All that to say, I have nothing but sympathy for Archie, and was crying along with him the entire show. At one point Neville says what we're all thinking: "He wants the past undone...To have ever loved her, never known how complete a loss could be." I hear ya, buddy--it's the completeness of loss that knocks me to the floor at least once a day.

Which brings us to the last 15 or so minutes of the show and the songs "Where in the World" and "How Could I Ever Know," also known as, "We sure hope you got rehydrated at intermission for all the crying that is about to come." "Where in the World" is the time when Archie himself finally puts the moping aside to let loose his anger, and gets very, very real about what it's like to be widow(er)ed.

The feeling of thinking that you've just seen your loved one across the street only to be bitterly disappointed on a second look, the screaming inside your head of how your life could be better right now if you just hadn't ever had the love and happiness then, the shouting "How could you do this to me?" at the empty space your spouse used to fill, the guilt for even thinking those thoughts. The ache, the emptiness, the knowledge that tomorrow will be no better than today--all in one pain-filled song. I was sobbing through the whole thing because it was just too real. I'm not sure whether I want to send the songwriter a vase of flowers or a strongly-worded email, because that was a lot of pain compressed into two minutes.

And then it gets worse, because Lily appears onstage in response to Archie's screaming frustration to sing "How Could I Ever Know," the come-to-Jesus song that most widows have to have with ourselves at some point because not all of our dead spouses turn up on cue like this. She reassures Archie that she didn't leave him on purpose, that she would never have chosen to put him through this, that she still loves him for all eternity--and then says it's time for him to stop wallowing and get on with his life. In the middle of this song, Archie fell to his knees as if he just couldn't go on, which added so much power to the whole thing. And then he did get up and made a start toward re-entering life, so that the final scene of the show is the happiest one.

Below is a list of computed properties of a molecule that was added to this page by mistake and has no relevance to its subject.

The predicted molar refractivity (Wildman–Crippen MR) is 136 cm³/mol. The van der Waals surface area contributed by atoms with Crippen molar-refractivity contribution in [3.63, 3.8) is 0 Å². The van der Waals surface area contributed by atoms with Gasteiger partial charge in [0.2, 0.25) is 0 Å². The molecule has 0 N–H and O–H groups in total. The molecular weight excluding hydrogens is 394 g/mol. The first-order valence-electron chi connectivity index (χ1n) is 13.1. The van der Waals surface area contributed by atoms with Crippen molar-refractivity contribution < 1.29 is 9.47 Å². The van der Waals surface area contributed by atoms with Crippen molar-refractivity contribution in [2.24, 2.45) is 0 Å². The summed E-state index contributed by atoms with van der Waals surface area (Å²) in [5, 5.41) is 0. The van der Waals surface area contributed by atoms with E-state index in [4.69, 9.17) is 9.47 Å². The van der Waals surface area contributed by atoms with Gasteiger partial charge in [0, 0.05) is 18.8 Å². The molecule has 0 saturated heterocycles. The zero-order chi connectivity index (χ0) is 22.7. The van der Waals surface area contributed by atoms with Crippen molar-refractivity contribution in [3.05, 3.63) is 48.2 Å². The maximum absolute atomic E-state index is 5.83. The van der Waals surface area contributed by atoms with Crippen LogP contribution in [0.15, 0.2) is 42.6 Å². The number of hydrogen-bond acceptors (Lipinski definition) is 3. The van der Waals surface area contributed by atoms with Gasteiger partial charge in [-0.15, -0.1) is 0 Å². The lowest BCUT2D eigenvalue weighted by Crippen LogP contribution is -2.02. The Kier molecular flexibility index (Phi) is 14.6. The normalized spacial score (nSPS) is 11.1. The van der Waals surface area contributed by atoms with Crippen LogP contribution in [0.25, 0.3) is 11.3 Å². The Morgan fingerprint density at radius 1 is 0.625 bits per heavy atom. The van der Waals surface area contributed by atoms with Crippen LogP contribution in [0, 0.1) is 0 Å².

I've learned from experience to expect an emotional crash a few days after going to the theatre. So I was expecting this one to be huge--and it didn't happen. I'm pretty sure it's because my emotions were already about as low as they could go in those last few songs, and I got it all out right there in the theatre. Which is definitely preferable to getting it all out in the break room at work.

I go to the theatre because it's healing escapism, but this may be the most healing show I've ever seen. Part of it is the timing--the two-year dread-a-versary is coming soon, but even six months ago I may not have been ready for a show with this much real, raw emotion in it. So in that way I'm unlike Archibald Craven--I can look back from here and see how far I've come, even though I know the road ahead is still long and dark. The promise of a garden at the end is a beautiful one.

I shared a bit of that on Twitter after the show, and this happened:
Michael Xavier plays Archibald Craven. Brilliantly, I might add.
I was crying along with Archie the whole time, so this tweet was like Archie was crying with me a little bit. I don't know where Michael Xavier (and the rest of the cast) manages to produce those emotions from night after night, but it was exactly what I needed at exactly the right time.

Tl;dr: The Secret Garden is sad but also is about healing. Come back tomorrow for a look at Mary's parents in the book vs the musical, or on Wednesday for my usual raving about how great the show is.